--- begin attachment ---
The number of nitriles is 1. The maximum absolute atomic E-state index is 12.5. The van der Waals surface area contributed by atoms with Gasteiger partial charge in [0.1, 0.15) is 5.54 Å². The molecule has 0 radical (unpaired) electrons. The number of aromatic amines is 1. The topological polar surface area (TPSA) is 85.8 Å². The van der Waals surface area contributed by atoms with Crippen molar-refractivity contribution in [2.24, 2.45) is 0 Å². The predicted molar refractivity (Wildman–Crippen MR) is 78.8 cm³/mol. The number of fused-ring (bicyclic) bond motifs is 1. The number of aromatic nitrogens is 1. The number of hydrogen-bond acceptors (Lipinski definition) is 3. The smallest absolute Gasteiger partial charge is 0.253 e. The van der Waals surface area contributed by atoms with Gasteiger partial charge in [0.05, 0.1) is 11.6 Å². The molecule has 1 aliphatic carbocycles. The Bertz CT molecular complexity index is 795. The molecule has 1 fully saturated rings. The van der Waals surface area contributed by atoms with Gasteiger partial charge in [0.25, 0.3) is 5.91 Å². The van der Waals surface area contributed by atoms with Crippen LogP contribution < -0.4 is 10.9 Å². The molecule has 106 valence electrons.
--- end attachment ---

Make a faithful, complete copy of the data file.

The number of nitriles is 1. The maximum absolute atomic E-state index is 12.5. The van der Waals surface area contributed by atoms with Gasteiger partial charge in [0.1, 0.15) is 5.54 Å². The molecule has 0 radical (unpaired) electrons. The number of aromatic amines is 1. The topological polar surface area (TPSA) is 85.8 Å². The van der Waals surface area contributed by atoms with Crippen molar-refractivity contribution in [2.24, 2.45) is 0 Å². The predicted molar refractivity (Wildman–Crippen MR) is 78.8 cm³/mol. The number of fused-ring (bicyclic) bond motifs is 1. The number of aromatic nitrogens is 1. The number of hydrogen-bond acceptors (Lipinski definition) is 3. The smallest absolute Gasteiger partial charge is 0.253 e. The van der Waals surface area contributed by atoms with Gasteiger partial charge in [0.05, 0.1) is 11.6 Å². The molecule has 1 aliphatic carbocycles. The Bertz CT molecular complexity index is 795. The molecule has 1 fully saturated rings. The van der Waals surface area contributed by atoms with Gasteiger partial charge in [0.25, 0.3) is 5.91 Å². The van der Waals surface area contributed by atoms with Crippen LogP contribution < -0.4 is 10.9 Å². The molecule has 106 valence electrons.